Dr Alex Richardson, director of the Food and Behavioural Research charity and author of "They Are What Your Feed Them" about fish oils, carried out groundbreaking research using them to help pupils with learning and other difficulties.

She said, "I'm not at all surprised by the findings, which demonstrate the benefits of omega 3 fatty acids to the developing brain.

"Pregnant women have been scared off eating fish because of the mercury risks but they can take high quality capsules if they are concerned.

"Omega 3 is vital at all stages of life. There is international proof of the benefits for people with heart conditions and we are heading that way with studies on children's learning and behaviour."

In heart disease, patients are recommended to take a 1g fish oil capsule a day - four times less than the study.

London GP Dr Sarah Jarvis, chairman of International Cod Liver Omega 3 Foundation, said there was no doubt that few Britons were eating enough fish, including pregnant women, and supplements were a good substitute.

She said, "The evidence is very good for the effects of omega 3 on the developing brain but I would caution against the very high doses used in this study. I believe you would still get benefits from lower doses."

Dr Pamela Mason, on behalf of the UK Health Supplements Information Service, said: "This is an exciting and interesting study because it is the first to look at the effect, and show benefits, of high dose fish oil in the second half of pregnancy on the child's eye and hand co-ordination.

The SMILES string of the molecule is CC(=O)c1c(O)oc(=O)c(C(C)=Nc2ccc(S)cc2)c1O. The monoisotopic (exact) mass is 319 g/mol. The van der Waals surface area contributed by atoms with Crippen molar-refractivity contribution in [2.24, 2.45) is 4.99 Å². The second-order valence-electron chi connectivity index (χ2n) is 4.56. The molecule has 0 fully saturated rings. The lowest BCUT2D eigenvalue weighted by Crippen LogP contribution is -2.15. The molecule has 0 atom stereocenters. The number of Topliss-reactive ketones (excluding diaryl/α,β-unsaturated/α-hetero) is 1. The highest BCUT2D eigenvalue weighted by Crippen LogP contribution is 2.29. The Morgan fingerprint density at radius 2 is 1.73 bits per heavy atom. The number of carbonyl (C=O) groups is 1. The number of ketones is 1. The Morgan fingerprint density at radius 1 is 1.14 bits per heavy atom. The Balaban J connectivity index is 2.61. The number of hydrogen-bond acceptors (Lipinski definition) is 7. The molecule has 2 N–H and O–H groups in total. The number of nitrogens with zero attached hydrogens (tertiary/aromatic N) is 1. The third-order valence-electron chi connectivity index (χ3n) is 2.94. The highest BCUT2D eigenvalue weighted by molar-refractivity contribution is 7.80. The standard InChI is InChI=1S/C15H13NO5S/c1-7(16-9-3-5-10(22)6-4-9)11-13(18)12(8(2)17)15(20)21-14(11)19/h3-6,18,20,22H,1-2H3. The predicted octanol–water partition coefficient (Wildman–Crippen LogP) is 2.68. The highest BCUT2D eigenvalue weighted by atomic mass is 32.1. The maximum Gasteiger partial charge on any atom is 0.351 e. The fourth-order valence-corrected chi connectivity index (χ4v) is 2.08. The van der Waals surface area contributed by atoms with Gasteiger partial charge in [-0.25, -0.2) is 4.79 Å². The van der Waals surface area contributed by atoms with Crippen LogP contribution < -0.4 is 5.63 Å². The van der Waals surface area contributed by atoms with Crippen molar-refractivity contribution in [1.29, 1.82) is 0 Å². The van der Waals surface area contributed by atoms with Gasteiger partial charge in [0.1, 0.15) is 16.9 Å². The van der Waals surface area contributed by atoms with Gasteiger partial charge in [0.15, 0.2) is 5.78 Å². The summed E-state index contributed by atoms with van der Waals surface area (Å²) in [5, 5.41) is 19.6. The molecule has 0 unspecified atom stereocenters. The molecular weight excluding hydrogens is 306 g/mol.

"But I would recommend that pregnant women who want to try this dose should consult their doctor first.

"What is clear, however, is that omega 3s are essential in pregnancy for the mother and the child and average UK intake is less than half the recommended levels," she added.

(Source Jenny Hope, Daily Mail December 21 2006)

How fish oils help stave off dementia

Fish oil may protect against Alzheimer's by combating harmful brain plaques which lead to the disease.

Research shows that an omega 3 fatty acid found in fish oil boosts production of a beneficial protein that can stop the plaques developing.

Although previous studies have shown that fish oils - taken by pill or in the diet - may delay or even prevent Alzheimer's, it is the first time scientists have identified why they have a beneficial effect.

The study, published yesterday in the Journal of Neuroscience, revealed the omega 3 fatty acid DHA ( docosahexaenoic acid) increases the production of LR11, a protein found at reduced levels in Alzheimer's patients.

LR11 has already been shown to destroy the brain plaques which kill brain cells.

Salmon, mackerel and trout contain the highest levels of fatty acids, he added, but it was not yet certain how much needed to be eaten to stave off dementia.

Alzheimer's is the most common cause of dementia, affecting over 700,000 Britons.

About 500 new cases are diagnosed every day as more people live longer.

(Source Daily Mail December 27 2007)